Medicine is a genuine ministry. All one need to do is to read the Gospels and the Acts of the Apostles to know that the ministry of Jesus and his early disciples was a ministry of preaching and healing. Similarly, St. Francis of Assisi and the early friars preached in city squares and cared for […]
Hans S. Reinders Does what we are capable of doing define us as human beings? If this basic anthropological assumption is true, where can that leave those with intellectual disabilities, unable to accomplish the things that we propose give us our very humanity? Hans Reinders here makes an unusual claim about unusual people: those who […]
Nicholas Wolterstorff Wolterstorff, a well-known Christian philosopher, lost his 25-year-old son to a mountain climbing accident. His reflections in the wake of that tragedy are at times deeply personal, but always he expresses a prayerful anguish with which most bereaved parents will identify. Above all he refuses to turn from the “demonic awfulness” of death […]
Gilbert Meilaender In Should We Live Forever? Christian ethicist Gilbert Meilaender puzzles over the implications of the medical advances that have lengthened the human life span, wrestling with what this quest for living longer means for our conception of living well and completely. As he points out in his introduction, “That we often desire, even […]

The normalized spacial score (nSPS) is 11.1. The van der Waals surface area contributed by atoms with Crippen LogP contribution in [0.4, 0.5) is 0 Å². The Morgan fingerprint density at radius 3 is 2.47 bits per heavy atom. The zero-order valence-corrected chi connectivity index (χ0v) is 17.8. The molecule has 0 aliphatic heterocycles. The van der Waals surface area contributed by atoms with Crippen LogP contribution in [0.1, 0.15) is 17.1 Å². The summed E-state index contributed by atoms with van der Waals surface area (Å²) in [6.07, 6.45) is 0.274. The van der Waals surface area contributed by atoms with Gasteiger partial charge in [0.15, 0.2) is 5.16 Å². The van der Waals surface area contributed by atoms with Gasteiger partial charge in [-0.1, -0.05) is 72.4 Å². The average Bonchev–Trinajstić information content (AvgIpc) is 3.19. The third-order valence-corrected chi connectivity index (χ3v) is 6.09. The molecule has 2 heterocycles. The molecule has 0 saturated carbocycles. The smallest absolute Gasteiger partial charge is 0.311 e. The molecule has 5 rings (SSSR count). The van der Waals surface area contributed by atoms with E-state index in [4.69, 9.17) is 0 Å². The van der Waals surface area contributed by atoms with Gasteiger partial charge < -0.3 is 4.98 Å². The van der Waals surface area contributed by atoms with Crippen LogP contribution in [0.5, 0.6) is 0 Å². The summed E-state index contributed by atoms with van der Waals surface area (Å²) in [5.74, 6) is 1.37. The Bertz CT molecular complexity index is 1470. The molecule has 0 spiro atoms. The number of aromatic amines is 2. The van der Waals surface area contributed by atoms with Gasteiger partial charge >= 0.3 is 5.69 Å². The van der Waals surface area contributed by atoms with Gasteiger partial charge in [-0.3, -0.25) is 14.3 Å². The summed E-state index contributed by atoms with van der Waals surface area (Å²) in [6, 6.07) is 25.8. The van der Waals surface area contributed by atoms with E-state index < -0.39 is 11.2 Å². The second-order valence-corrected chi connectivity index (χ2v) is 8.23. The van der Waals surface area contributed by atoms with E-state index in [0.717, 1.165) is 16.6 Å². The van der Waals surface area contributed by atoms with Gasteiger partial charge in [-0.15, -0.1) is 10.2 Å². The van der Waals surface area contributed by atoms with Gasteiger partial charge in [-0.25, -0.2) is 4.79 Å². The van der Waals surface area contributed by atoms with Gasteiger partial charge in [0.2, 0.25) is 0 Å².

Gilbert Meilaender Now in its third edition, Meilaender’s Bioethics covers abortion, assisted reproduction, genetic research, suicide and euthanasia, human experimentation and much more in language that is theologically informed, straightforward, and clear. A perfect resource for those investigating these issues. From the Publisher. Get this book.
Allen Verhey A renowned ethicist who himself faced death during a life-threatening illness, Allen Verhey sets out to recapture dying from the medical world. Seeking to counter the medicalization of death that is so prevalent today, Verhey revisits the fifteenth-century Ars Moriendi, an illustrated spiritual self-help manual on “the art of dying.” Finding much wisdom […]
Mark Lazenby, Ruth McCorkle, and Daniel Sulmasy, eds. The study and practice of end-of-life care has seen an increasing understanding of the need for care that integrates clinical, psychosocial, spiritual, cultural, and ethical expertise. Yet, no one existing volume pulls together perspectives from a diverse array of religions with ethical dilemmas and clinical problems in […]